Is all ventricular fibrillation the same? Influence of mode of induction on characteristics of ventricular fibrillation

Taresh Taneja, Jeffrey Goldberger, David Johnson, Alan Kadish

Research output: Contribution to journalArticle

22 Scopus citations

Abstract

Characteristics of Induced VF. Introduction: Little information is available on the relationship between the mode of induction of ventricular fibrillation (VF) to VF characteristics. Methods and Results: VF was induced from the anterior left ventricle by programmed electrical stimulation, burst pacing, alternating current (AC), high current S2 at a site remote from S1, T wave shock, and intersecting wavefronts in seven normal dogs and seven dogs with chronic myocardial infarction. Using two electrode arrays, 112 electrograms were recorded from the anterior and lateral wall. Cycle lengths were analyzed and activation vectors were created by summing orthogonally recorded bipolar electrograms. The magnitude of the vector loops was integrated over time to produce an "ensemble vector" index (EVI) whose magnitude is high when beat-to-beat activation direction is consistent and low when activation direction is variable. T wave shack-induced VF had a significantly longer cycle length 1 to 5 seconds after VF onset than other modes of induction (P < 0.05). The frequency-corrected EVI was significantly larger for AC current and T wave shock-induced VF as opposed to all other modes of VF induction in early VF (P < 0.0001). After 10 seconds of VF, these differences persisted only on the anterior wall. Conclusion: VF induced in animals by T wave shock and AC current had different characteristics than VF induced by other methods. These findings may have implications for our understanding of VF pathophysiology.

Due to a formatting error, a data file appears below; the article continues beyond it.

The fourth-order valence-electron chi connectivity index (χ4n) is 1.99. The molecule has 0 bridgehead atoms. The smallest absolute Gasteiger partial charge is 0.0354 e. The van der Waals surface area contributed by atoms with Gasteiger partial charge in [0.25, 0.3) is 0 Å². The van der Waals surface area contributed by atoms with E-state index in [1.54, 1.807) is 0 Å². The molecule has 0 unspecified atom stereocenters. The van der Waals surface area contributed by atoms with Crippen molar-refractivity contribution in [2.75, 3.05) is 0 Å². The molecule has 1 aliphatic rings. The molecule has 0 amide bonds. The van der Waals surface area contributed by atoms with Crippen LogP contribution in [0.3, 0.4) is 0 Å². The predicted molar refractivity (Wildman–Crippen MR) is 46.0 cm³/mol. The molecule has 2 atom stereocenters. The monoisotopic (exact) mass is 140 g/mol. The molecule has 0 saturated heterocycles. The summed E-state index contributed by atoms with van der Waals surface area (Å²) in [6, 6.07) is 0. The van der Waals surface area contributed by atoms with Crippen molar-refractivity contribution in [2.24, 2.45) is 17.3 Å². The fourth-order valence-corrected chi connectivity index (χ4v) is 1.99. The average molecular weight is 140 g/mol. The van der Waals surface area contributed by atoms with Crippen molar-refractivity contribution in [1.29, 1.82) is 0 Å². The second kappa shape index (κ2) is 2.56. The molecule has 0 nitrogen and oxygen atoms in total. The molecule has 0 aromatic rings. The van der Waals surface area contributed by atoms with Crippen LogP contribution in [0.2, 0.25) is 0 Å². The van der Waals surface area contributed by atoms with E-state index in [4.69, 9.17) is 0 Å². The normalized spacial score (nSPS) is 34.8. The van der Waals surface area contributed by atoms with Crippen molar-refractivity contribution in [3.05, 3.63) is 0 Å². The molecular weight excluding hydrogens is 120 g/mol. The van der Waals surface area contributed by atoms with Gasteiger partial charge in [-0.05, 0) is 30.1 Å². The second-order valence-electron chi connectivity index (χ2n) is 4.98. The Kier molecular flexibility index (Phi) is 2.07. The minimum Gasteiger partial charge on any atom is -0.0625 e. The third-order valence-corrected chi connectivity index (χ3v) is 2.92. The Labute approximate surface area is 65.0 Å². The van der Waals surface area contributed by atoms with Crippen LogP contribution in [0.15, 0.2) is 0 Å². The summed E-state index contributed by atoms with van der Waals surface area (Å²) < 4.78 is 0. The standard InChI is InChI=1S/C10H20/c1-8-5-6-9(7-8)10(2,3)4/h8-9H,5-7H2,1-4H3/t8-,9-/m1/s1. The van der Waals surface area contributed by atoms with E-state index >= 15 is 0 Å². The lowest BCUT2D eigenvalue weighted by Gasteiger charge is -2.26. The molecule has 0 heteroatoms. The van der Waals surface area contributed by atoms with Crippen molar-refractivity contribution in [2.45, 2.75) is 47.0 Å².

Original languageEnglish (US)
Pages (from-to)1355-1363
Number of pages9
JournalJournal of Cardiovascular Electrophysiology
Volume11
Issue number12
DOIs
StatePublished - Jan 1 2000
Externally publishedYes

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Keywords

  • Fibrillation
  • Induction
  • Ventricles

ASJC Scopus subject areas

  • Cardiology and Cardiovascular Medicine
  • Physiology (medical)

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